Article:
# Homework Help: Multiple choice def integral question

1. Apr 27, 2007

1. The problem statement, all variables and given/known data

If f is a continuous real valued function, then the def integral from 0 to 1 of f(x)dx =
a. limit as n-> + infinity of 1/n * the sumation from k=0 to n-1 of f(k/n)
b. limit as n-> + infinity of the sumation from k=1 to n of (1/k)*f(k/n)
c. limit as n-> + infinity of 1/n * the sumation from k=0 to n-1 of kf(k/n)
d. limit as n-> + infinity of the sumation from k=0 to n+1 of kf(k+1/n)
e. the summation from k=0 to +infinity of kf(k/n)

2. Relevant equations
the definite intergral from a to b of f(x)dx = limit as n -> infinity of the summation i=1 to n of f(xi) delta x
where delta x = (b-a)/n

3. The attempt at a solution

Sorry that this is all in words I have no idea how to do the symbols, if someone could help me with that so it is easier for you to read and me to write, that would be great.....
Any ways..... This was a homework question I got last week and have been assigned to present the answer to the class.
Only I have no idea which is right or why.
I believe that the answer is either a or c, leaning more towards a, but I have no idea. I do not even know if the revalant equation that I put down is even what I should be using...or something else...any pushes in the right direction will be greatly appreciated.
1. The problem statement, all variables and given/known data

2. Relevant equations

3. The attempt at a solution

2. Apr 27, 2007

### siddharth

In your given problem, what's a and b? Can you find the answer now?

3. Apr 28, 2007

a=0 b=1. that is why I said choices a or c because then delta x is 1/n. but then the summation is different in the definition, the summation goes from i=1 to n. the choices I am given are summations from k=0 to n-1...so it is confusing me. I also see now that b is close but the delta x is 1/k instead of 1/n....still stumped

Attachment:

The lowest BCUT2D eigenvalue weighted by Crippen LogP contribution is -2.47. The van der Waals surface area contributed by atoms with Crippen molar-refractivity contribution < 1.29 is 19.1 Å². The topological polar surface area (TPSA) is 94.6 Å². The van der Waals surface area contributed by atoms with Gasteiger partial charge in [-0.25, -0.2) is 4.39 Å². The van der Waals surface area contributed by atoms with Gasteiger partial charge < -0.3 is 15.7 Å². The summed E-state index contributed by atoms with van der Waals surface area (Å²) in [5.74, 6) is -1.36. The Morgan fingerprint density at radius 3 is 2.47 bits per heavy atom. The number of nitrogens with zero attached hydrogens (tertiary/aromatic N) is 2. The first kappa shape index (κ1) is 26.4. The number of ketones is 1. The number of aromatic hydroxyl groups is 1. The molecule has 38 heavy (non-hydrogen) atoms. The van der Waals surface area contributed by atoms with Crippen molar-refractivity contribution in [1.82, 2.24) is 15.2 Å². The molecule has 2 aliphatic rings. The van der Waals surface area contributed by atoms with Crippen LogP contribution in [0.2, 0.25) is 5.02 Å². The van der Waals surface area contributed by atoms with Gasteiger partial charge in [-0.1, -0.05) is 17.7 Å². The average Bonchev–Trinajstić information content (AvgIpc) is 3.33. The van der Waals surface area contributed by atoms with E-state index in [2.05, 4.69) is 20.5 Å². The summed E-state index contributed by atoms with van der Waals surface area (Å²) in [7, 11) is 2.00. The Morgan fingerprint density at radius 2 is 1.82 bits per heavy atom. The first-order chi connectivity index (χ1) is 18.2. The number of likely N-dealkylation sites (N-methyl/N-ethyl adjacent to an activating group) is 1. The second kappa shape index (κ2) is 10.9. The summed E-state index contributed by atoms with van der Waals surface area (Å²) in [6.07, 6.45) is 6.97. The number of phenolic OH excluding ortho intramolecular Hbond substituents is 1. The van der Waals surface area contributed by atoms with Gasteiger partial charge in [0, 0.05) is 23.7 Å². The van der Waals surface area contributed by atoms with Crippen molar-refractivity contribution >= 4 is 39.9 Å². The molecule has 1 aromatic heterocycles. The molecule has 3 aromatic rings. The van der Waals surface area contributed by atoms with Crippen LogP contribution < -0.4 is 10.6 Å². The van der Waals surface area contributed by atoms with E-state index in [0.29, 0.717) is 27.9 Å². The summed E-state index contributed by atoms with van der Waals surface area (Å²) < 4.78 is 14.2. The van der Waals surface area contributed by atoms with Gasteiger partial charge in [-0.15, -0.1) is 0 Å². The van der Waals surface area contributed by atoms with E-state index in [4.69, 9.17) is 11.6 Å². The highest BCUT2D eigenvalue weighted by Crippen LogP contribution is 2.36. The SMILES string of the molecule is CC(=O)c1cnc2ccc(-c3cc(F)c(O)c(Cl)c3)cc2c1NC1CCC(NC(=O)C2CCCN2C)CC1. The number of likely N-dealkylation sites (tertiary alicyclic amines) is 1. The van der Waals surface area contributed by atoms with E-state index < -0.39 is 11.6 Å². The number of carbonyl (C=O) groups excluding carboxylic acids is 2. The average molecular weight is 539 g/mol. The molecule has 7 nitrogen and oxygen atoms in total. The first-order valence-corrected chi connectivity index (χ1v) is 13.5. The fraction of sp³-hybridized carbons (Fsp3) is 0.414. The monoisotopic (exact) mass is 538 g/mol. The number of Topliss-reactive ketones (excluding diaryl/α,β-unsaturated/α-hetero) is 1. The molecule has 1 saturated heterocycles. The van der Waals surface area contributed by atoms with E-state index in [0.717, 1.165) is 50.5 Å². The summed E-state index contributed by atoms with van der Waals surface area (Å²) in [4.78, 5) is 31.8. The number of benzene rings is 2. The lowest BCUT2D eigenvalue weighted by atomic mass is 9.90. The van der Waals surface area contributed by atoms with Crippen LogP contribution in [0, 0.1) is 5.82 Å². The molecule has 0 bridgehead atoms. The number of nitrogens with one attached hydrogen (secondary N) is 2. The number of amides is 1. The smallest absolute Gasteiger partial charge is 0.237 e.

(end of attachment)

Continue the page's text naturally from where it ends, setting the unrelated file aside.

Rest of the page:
4. Apr 28, 2007

### HallsofIvy

There are, of course, an infinite number of possible "Riemann sums" that will give a specific integral. One method, in particular is to divide the interval (from 0 to 1 in this case) into "n" pieces, so that delta x is 1/n, and then choose the "point at which to evaluate f(x) in each interval" to be the left endpoint of the interval. Since all of the endpoints are k/n for k from 0 to n, the left endpoints will be from k= 0 to n-1 (k= n is a right endpoint only while every other k is a left endpoint of one interval). The "Riemann sum" is the sum of the "areas of the rectangles" f(k/n)(1/n) summed for k going from 0 to n-1.

Another way is to do it exactly as above except that you choose the right endpoint of each interval as the point at which to evaluate f(x). In that case, k= 0 is a left endpoint only while every other endpoint, from k= 1 to n, is a right endpoint of some interval. The Riemann sum is the "area of the rectangle" f(k/n)(1/n) summed for k going from 1 to n.

5. Apr 28, 2007

ok thanks I think I get it now. The answer is a( the limit as n -> infinity of 1/n * the summation from k=0 to n-1 of (k/n)) as I suspected correct?
but one more question. Why can you bring the delta x that is 1/n out in front of the summation notation?

Last edited: Apr 28, 2007
6. Apr 28, 2007

### HallsofIvy

Yes, that is correct. Had they had a choice of (1/n) sum from 1 to n, f(x/n) that would also b correct. But the only sum from 1 to n did NOT have the factor of 1/n.

You can take (1/n) out of the sum because it does not depend on k!
(1/n)f(1/n)+ (1/n)f(2/n)+ (1/n)f(3/n)= (1/n)(f(1/n)+ f(2/n)+ f(3/n)) by the distributive law.

7. Apr 28, 2007